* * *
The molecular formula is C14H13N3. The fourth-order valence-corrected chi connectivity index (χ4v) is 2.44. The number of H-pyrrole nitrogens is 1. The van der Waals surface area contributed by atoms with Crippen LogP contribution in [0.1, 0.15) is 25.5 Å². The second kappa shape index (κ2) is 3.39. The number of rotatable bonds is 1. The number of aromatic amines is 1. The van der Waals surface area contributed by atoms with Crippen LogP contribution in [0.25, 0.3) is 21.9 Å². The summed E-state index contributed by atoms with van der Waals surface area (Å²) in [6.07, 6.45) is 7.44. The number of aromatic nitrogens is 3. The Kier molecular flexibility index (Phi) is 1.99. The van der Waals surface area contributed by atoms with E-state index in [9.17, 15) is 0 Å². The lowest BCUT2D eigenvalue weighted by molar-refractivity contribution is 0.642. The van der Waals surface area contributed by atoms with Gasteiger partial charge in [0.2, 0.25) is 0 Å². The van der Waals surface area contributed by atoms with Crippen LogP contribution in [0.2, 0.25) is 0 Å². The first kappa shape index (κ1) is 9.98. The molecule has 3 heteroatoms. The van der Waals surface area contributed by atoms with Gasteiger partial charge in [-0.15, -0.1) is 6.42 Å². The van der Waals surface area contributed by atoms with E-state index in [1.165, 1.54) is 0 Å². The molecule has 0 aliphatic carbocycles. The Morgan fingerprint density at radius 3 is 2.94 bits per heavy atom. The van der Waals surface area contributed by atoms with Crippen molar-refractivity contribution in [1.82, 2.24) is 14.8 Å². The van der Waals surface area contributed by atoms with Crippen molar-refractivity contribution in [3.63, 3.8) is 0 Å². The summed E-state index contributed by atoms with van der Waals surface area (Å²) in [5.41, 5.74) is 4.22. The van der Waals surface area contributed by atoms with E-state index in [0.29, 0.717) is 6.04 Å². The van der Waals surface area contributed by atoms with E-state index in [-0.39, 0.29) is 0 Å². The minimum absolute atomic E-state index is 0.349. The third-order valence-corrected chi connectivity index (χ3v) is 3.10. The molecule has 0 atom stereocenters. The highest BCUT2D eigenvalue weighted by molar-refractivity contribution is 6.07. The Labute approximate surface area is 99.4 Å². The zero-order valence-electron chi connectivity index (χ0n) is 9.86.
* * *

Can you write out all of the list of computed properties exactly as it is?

The molecular formula is C14H13N3. The fourth-order valence-corrected chi connectivity index (χ4v) is 2.44. The number of H-pyrrole nitrogens is 1. The van der Waals surface area contributed by atoms with Crippen LogP contribution in [0.1, 0.15) is 25.5 Å². The second kappa shape index (κ2) is 3.39. The number of rotatable bonds is 1. The number of aromatic amines is 1. The van der Waals surface area contributed by atoms with Crippen LogP contribution in [0.25, 0.3) is 21.9 Å². The summed E-state index contributed by atoms with van der Waals surface area (Å²) in [6.07, 6.45) is 7.44. The number of aromatic nitrogens is 3. The Kier molecular flexibility index (Phi) is 1.99. The van der Waals surface area contributed by atoms with E-state index in [9.17, 15) is 0 Å². The lowest BCUT2D eigenvalue weighted by molar-refractivity contribution is 0.642. The van der Waals surface area contributed by atoms with Gasteiger partial charge in [0.2, 0.25) is 0 Å². The van der Waals surface area contributed by atoms with Crippen LogP contribution in [0.2, 0.25) is 0 Å². The first kappa shape index (κ1) is 9.98. The molecule has 3 heteroatoms. The van der Waals surface area contributed by atoms with Gasteiger partial charge in [-0.15, -0.1) is 6.42 Å². The van der Waals surface area contributed by atoms with E-state index in [1.165, 1.54) is 0 Å². The molecule has 0 aliphatic carbocycles. The Morgan fingerprint density at radius 3 is 2.94 bits per heavy atom. The van der Waals surface area contributed by atoms with Crippen molar-refractivity contribution in [1.82, 2.24) is 14.8 Å². The van der Waals surface area contributed by atoms with Crippen molar-refractivity contribution in [3.63, 3.8) is 0 Å². The summed E-state index contributed by atoms with van der Waals surface area (Å²) in [5.41, 5.74) is 4.22. The van der Waals surface area contributed by atoms with E-state index in [0.29, 0.717) is 6.04 Å². The van der Waals surface area contributed by atoms with E-state index in [-0.39, 0.29) is 0 Å². The minimum absolute atomic E-state index is 0.349. The third-order valence-corrected chi connectivity index (χ3v) is 3.10. The molecule has 0 atom stereocenters. The highest BCUT2D eigenvalue weighted by molar-refractivity contribution is 6.07. The Labute approximate surface area is 99.4 Å². The zero-order valence-electron chi connectivity index (χ0n) is 9.86.